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Local updates: Sandy's, nor'easter's impact on Long Island

Al and Carmen Rosales of Lindenhurst recover belongings

Al and Carmen Rosales of Lindenhurst recover belongings that floated down their block during superstorm Sandy. The couple were able to find some belongings, including Carmen's engagement ring. But their home is gone for good. Credit: James Carbone

UPDATED: 8:50 P.M.

‘A long road’ in East Rockaway

Diesel fuel mixed with flood water soaked into the hardwood floors, walls and furniture inside the East Rockaway home of  Vicki and Andrew Braun.

The couple said the first floor of their house took on 2 feet of water, which combined with an oily substance. They had to cut all the walls, remove the floors and throw out household property.

“There is oil residue on everything,” said Vicki Braun, 45, who was with her husband, 46, at village hall. “It is a distinct smell.”

The couple has been waiting to meet with a FEMA adjuster, but three appointments have not been kept in the past week, they said. They’re supposed to finally meet the adjuster on Saturday, they said.

“I cry every day,” said Vicki Braun, adding they and their two children are staying in Hewlett with her husband’s sister. “I was very optimistic at first, but the rules keep changing daily.”

The Brauns are not alone. About half of East Rockaway’s 3,800 homes were under 6 feet of water after the storm, and the majority of the 10,000 residents still have no electricity, Mayor Francis T. Lenahan Jr. said.

“We are all victims, even our first responders,” said Lenahan, who is also a member of the local fire department, adding even his son and daughter lost their home. “Many people lost power and that’s bad, but many people lost their homes.”

Village officials also helped after the Bay Park Sewage Treatment plant went offline last week after more than 9 feet of seawater breached the facility's basement and sub-basement after the storm, Lenahan said. He commended Nassau County Executive Edward Mangano for controlling the situation.

The village lost its library, recreation center, public works department building and fire headquarters to the flood waters, Lenahan said. On top of that, Lenahan said he’s concerned the business district might not survive the storm’s aftermath.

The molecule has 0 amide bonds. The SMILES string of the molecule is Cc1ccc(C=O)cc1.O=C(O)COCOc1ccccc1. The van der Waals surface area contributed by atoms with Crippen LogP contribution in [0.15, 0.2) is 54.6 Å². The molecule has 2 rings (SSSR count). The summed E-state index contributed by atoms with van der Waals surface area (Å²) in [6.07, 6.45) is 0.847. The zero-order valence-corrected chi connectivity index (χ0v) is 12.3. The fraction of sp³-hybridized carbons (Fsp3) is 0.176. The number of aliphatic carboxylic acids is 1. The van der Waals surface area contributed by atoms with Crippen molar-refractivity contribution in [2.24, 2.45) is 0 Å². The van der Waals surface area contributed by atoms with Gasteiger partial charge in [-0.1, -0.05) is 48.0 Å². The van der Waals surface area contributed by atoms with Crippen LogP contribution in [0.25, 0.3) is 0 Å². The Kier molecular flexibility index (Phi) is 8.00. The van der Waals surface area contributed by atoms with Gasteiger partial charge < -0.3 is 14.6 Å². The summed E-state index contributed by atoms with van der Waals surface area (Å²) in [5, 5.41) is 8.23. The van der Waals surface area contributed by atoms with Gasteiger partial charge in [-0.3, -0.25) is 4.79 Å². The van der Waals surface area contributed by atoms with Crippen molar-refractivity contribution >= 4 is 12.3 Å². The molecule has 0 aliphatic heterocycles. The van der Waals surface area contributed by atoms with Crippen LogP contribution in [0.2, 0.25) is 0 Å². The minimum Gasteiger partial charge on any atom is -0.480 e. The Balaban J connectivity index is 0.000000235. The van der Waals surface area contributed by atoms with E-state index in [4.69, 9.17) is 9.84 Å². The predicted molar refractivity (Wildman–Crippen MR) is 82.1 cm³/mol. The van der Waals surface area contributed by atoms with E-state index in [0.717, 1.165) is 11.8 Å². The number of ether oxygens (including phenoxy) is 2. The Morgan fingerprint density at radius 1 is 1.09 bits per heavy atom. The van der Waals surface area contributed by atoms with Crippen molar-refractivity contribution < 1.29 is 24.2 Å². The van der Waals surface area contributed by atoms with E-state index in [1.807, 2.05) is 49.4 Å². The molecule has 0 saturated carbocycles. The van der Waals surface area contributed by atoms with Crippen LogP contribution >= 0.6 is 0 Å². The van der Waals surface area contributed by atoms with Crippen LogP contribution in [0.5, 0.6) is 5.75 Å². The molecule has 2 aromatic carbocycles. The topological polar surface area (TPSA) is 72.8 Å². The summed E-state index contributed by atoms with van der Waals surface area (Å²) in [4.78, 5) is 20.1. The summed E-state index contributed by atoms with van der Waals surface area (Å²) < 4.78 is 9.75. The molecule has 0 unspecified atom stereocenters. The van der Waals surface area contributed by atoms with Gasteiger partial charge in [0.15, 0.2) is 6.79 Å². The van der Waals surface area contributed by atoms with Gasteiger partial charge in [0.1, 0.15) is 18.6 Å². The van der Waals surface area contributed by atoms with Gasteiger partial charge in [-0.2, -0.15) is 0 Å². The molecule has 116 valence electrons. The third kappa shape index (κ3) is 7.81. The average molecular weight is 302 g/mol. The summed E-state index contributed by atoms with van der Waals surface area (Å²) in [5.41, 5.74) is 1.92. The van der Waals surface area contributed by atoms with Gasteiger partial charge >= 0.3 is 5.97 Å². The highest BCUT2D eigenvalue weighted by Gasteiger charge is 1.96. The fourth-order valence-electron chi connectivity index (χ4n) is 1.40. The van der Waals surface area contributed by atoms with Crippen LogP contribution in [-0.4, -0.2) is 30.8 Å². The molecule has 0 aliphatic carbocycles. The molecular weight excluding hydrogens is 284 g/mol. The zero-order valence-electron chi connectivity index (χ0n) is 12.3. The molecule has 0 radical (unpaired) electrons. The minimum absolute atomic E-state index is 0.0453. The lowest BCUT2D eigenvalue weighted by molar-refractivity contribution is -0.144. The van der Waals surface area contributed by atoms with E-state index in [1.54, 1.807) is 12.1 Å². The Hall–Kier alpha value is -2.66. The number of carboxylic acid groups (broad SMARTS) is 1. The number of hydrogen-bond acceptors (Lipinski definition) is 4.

“Our business district was devastated,” Lenahan said. “I am concerned about that. It’s going to be a long road. That’s why we need power.”


Honda donates 100 generators to Nassau

Honda has donated 100 generators to Nassau to help power warming stations and shelters, officials announced Friday.

The EU2000 portable generators from American Honda Motor Company were being delivered Friday to fire departments in the county’s hardest hit areas, especially areas south of Merrick Road, a major street near the shoreline, Gov. Andrew Cuomo said.

The Honda packages also contain gas cans, fire extinguishers, Pelican lights, some of which are designed to be water resistant, cords and power strips, the state said.

The delivery of these packages is being coordinated by the New York State Division of Homeland Security and Emergency Services with county and local fire department officials.

“These generators will be essential in keeping warming stations powered and running in the most impacted areas of Nassau County so that local residents have a place to go if they are cold,” Cuomo said in a statement. “I encourage other corporations to provide any help they can offer.”

Stephan Morikawa, assistant vice president of corporate community relations at American Honda, said the company has been trying to help Superstorm Sandy’s East Coast victims on several fronts: “The Honda family of companies in North America, and our associates, dealers, suppliers, customers and others affiliated with the company are pitching in to respond to this very tough situation.”

-- Ellen Yan

UPDATED: 6:21 P.M.

Resident narrates video tour of mess in Oceanside

This smartphone video of a backlog of garbage on Elaine Drive in Oceanside posted yesterday by resident Rebecca Benjamin is making the rounds on Facebook.

In it, she narrates a tour of the area in her car, showing piles of garbage on each side of the road. She says garbage hasn’t been picked up since superstorm Sandy.

“I drove around my block like four times, again and again, to make sure I got it right,” she said.

Benjamin, 40, an English teacher at Island Trees Middle School in Levittown, along with her husband, 7-year-old daughter and 4-year-old son, have been staying with a co-worker in Merrick.

Benjamin, who moved to Elaine Drive in February, said houses there were flooded during Sandy and storm drains backed up. Her parents’ house in Island Park was also damaged, and the building that her sister lived in was damaged and condemned, she said.

Benjamin said she’s gotten comments on Facebook from around the country, with nearly 50 people sharing the video. It’s also posted on YouTube.